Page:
Guild Wars 2: End Of Year Meta Analysis

Guild Wars 2 is now two years old. Going into 2015, how does its PvP Meta shape up and what are the flaws? Here are our thoughts.

Going into 2015 there’s a lot riding on ArenaNet releasing an expansion pack. With only theories behind its development, one corner of Guild Wars 2 that desperately needs some intervention is its Structured PvP. While the recent changes to the game mode are welcome and have seen some increased participation, there are still significant flaws. The New Year and potential expansion pack is AreanNet’s best opportunity to fix these. Here’s my analysis of the current Meta and what I would change.

Celestial Amulet

To start with the most obvious, the Celestial Amulet is crippling Guild Wars 2’s PvP. For any class capable of Might stacking (Engineer, Warrior or Elementalist) Celestial Amulet’s are statistically far superior to any other Amulet. Amulet’s provide a variety of total Attributes but Celestial is significantly higher. Combined with Might stacks of 10 or more, these three classes are capable of not only dealing enormous Power based damage, but Conditions as well. Worse, their survivability is enormous because of their combined skills and utilities. I regularly play Celestial Engineer and what I’m afforded thanks to the Amulet leaves me questioning why I ever play any other class. To play any other class means you’re facing an uphill struggle the moment you start and while these Celestial builds can be beaten, it’s far harder work than it ever should be.

Before Celestial builds became the "norm", you’d actually see a good spread of classes within PvP and as part of that, there would be an element of tactical play in the fights you chose to engage in, depending on your classes strengths and weaknesses. Now and if you’re either an Engineer, Warrior or Elementalist there’s no need to do this: you excel at absolutely everything. As a result, there’s no thought process other than “I’m good everywhere.”

Might Stacking

Part of the reason why the Celestial Amulet is so strong is because the three classes who use it are capable of Might Stacking above 10 stacks. When an Elementalist, with almost no effort, can obtain 25 Might Stacks, not only is he going to hit like a truck but when paired with the Celestial Amulet means his Attributes are untouchable. The exact same can be said for a Hambow or Shout Warrior and a Rifle Engineer. The problem ArenaNet have is that limiting Might stacking in PvP would go down with the community like a pricked balloon while nerfing Celestial to compensate would make the Amulet entirely useless. Perhaps not a popular opinion but at this point I’d simply remove the Celestial Amulet and replace Blasting Fire Fields with another Boon.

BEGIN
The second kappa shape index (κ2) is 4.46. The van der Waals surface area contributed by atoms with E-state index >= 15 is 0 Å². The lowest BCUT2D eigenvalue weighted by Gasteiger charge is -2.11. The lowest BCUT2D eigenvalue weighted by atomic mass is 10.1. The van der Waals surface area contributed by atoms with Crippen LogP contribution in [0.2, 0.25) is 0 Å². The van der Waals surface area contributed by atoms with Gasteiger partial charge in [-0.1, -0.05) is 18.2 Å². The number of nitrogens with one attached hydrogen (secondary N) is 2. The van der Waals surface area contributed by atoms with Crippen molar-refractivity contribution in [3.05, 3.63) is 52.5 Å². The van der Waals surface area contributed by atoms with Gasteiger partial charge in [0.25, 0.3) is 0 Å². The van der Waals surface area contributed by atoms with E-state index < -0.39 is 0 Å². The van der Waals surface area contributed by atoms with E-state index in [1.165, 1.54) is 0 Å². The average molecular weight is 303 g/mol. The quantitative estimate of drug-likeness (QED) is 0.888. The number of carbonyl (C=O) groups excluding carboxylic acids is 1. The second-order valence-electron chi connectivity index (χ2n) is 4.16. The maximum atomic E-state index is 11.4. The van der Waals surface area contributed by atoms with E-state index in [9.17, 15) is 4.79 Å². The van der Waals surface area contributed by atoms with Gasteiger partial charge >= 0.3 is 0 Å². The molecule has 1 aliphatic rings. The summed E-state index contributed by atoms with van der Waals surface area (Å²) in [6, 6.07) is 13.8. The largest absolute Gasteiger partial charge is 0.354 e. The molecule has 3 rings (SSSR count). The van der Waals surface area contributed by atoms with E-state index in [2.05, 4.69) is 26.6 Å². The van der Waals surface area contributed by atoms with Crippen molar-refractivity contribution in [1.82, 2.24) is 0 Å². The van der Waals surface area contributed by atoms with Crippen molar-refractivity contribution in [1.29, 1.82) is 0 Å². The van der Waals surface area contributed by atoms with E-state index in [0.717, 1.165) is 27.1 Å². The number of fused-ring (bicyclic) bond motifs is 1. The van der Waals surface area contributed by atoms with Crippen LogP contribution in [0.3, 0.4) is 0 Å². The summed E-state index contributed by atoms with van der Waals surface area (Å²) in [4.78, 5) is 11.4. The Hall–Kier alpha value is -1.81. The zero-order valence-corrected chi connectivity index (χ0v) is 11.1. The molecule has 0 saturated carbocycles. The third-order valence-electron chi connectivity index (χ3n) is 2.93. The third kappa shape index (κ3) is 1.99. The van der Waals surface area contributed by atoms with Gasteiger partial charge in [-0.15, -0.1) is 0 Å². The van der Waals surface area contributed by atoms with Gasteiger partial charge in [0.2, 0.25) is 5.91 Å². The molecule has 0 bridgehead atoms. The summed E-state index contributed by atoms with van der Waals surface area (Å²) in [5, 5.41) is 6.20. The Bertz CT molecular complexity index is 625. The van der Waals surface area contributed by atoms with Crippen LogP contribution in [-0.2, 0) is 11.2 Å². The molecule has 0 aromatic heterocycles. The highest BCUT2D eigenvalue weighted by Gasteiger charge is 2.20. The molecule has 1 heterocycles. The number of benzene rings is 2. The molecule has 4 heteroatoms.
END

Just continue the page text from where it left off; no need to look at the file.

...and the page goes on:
Evasion and Dodging Is Too Prevalent

There was a time when utilising a Dodge would require both skill and timing. They were precious to you because you knew that Endurance acquisition wasn’t easy to come by. Where we now find ourselves in PvP is that Endurance acquisition comes too easily. Combined with a variety of skills that provide Evasion and it’s a recipe for disaster. Little thought now goes into dodging and instead players simply use the skill in abundance in the knowledge they’ll be able to dodge again only seconds later. There’s simply too much access to Vigor and Endurance regeneration while skills that offer Evasion have too little cooldown. Reducing the prevalence of these 3 things will once again place emphasis on the importance of dodging. I'm sure we've all come up against a Thief or Ranger wildly flailing around doing very little but avoiding almost every single piece of incoming damage. It's just silly.